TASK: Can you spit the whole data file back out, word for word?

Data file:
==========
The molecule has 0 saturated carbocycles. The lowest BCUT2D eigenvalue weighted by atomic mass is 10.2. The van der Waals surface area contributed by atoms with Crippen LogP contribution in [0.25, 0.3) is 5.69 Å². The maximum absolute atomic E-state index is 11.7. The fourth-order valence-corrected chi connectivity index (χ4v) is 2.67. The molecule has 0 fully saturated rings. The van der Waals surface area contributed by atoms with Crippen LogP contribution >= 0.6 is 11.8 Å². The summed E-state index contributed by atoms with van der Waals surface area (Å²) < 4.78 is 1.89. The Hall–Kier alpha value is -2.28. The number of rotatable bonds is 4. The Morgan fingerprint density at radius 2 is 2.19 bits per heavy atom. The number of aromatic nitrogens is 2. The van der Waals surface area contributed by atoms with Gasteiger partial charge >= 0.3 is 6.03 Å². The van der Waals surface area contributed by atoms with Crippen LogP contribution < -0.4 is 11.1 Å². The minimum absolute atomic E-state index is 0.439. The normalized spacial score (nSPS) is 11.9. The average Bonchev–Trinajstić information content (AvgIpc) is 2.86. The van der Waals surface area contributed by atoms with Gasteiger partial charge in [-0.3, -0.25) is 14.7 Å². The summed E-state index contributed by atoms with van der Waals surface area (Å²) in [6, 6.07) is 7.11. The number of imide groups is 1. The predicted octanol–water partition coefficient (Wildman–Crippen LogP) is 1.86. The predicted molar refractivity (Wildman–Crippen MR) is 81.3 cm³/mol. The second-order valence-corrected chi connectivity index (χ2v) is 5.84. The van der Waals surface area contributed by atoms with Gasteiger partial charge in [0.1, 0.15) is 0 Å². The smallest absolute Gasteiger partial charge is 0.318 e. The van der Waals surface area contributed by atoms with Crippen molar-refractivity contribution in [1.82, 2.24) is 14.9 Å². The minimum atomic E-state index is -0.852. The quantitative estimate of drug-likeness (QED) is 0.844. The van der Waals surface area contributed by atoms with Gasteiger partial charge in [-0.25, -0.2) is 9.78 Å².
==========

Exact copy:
The molecule has 0 saturated carbocycles. The lowest BCUT2D eigenvalue weighted by atomic mass is 10.2. The van der Waals surface area contributed by atoms with Crippen LogP contribution in [0.25, 0.3) is 5.69 Å². The maximum absolute atomic E-state index is 11.7. The fourth-order valence-corrected chi connectivity index (χ4v) is 2.67. The molecule has 0 fully saturated rings. The van der Waals surface area contributed by atoms with Crippen LogP contribution >= 0.6 is 11.8 Å². The summed E-state index contributed by atoms with van der Waals surface area (Å²) < 4.78 is 1.89. The Hall–Kier alpha value is -2.28. The number of rotatable bonds is 4. The Morgan fingerprint density at radius 2 is 2.19 bits per heavy atom. The number of aromatic nitrogens is 2. The van der Waals surface area contributed by atoms with Gasteiger partial charge >= 0.3 is 6.03 Å². The van der Waals surface area contributed by atoms with Crippen LogP contribution < -0.4 is 11.1 Å². The minimum absolute atomic E-state index is 0.439. The normalized spacial score (nSPS) is 11.9. The average Bonchev–Trinajstić information content (AvgIpc) is 2.86. The van der Waals surface area contributed by atoms with Gasteiger partial charge in [-0.3, -0.25) is 14.7 Å². The summed E-state index contributed by atoms with van der Waals surface area (Å²) in [6, 6.07) is 7.11. The number of imide groups is 1. The predicted octanol–water partition coefficient (Wildman–Crippen LogP) is 1.86. The predicted molar refractivity (Wildman–Crippen MR) is 81.3 cm³/mol. The second-order valence-corrected chi connectivity index (χ2v) is 5.84. The van der Waals surface area contributed by atoms with Gasteiger partial charge in [0.1, 0.15) is 0 Å². The smallest absolute Gasteiger partial charge is 0.318 e. The van der Waals surface area contributed by atoms with Crippen molar-refractivity contribution in [1.82, 2.24) is 14.9 Å². The minimum atomic E-state index is -0.852. The quantitative estimate of drug-likeness (QED) is 0.844. The van der Waals surface area contributed by atoms with Gasteiger partial charge in [-0.25, -0.2) is 9.78 Å².